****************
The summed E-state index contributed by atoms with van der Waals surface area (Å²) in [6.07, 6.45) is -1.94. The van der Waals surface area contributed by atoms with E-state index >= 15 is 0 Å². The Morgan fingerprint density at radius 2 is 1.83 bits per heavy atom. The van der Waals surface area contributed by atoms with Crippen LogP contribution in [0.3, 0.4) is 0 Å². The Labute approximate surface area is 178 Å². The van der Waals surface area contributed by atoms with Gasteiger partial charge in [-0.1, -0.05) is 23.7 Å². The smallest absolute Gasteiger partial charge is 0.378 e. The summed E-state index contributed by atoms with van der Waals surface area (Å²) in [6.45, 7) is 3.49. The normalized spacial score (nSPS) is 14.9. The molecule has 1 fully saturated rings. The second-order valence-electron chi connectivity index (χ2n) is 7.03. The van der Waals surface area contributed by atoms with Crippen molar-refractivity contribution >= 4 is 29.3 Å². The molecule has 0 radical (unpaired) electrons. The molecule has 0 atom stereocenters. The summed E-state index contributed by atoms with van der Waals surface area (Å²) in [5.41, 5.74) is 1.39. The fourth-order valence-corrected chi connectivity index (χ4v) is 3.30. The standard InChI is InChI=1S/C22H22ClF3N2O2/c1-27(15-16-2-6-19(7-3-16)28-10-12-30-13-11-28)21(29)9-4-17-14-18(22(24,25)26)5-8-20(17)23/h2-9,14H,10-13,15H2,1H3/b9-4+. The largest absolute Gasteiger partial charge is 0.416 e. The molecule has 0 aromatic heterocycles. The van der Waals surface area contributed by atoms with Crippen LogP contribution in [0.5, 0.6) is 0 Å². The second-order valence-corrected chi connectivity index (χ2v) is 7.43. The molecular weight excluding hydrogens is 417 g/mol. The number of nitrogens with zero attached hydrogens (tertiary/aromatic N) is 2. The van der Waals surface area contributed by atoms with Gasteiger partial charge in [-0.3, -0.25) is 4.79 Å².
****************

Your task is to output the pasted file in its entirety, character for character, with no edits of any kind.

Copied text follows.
The summed E-state index contributed by atoms with van der Waals surface area (Å²) in [6.07, 6.45) is -1.94. The van der Waals surface area contributed by atoms with E-state index >= 15 is 0 Å². The Morgan fingerprint density at radius 2 is 1.83 bits per heavy atom. The van der Waals surface area contributed by atoms with Crippen LogP contribution in [0.3, 0.4) is 0 Å². The Labute approximate surface area is 178 Å². The van der Waals surface area contributed by atoms with Gasteiger partial charge in [-0.1, -0.05) is 23.7 Å². The smallest absolute Gasteiger partial charge is 0.378 e. The summed E-state index contributed by atoms with van der Waals surface area (Å²) in [6.45, 7) is 3.49. The normalized spacial score (nSPS) is 14.9. The molecule has 1 fully saturated rings. The second-order valence-electron chi connectivity index (χ2n) is 7.03. The van der Waals surface area contributed by atoms with Crippen molar-refractivity contribution >= 4 is 29.3 Å². The molecule has 0 radical (unpaired) electrons. The molecule has 0 atom stereocenters. The summed E-state index contributed by atoms with van der Waals surface area (Å²) in [5.41, 5.74) is 1.39. The fourth-order valence-corrected chi connectivity index (χ4v) is 3.30. The standard InChI is InChI=1S/C22H22ClF3N2O2/c1-27(15-16-2-6-19(7-3-16)28-10-12-30-13-11-28)21(29)9-4-17-14-18(22(24,25)26)5-8-20(17)23/h2-9,14H,10-13,15H2,1H3/b9-4+. The largest absolute Gasteiger partial charge is 0.416 e. The molecule has 0 aromatic heterocycles. The van der Waals surface area contributed by atoms with Crippen LogP contribution in [0.5, 0.6) is 0 Å². The second-order valence-corrected chi connectivity index (χ2v) is 7.43. The molecular weight excluding hydrogens is 417 g/mol. The number of nitrogens with zero attached hydrogens (tertiary/aromatic N) is 2. The van der Waals surface area contributed by atoms with Gasteiger partial charge in [-0.3, -0.25) is 4.79 Å².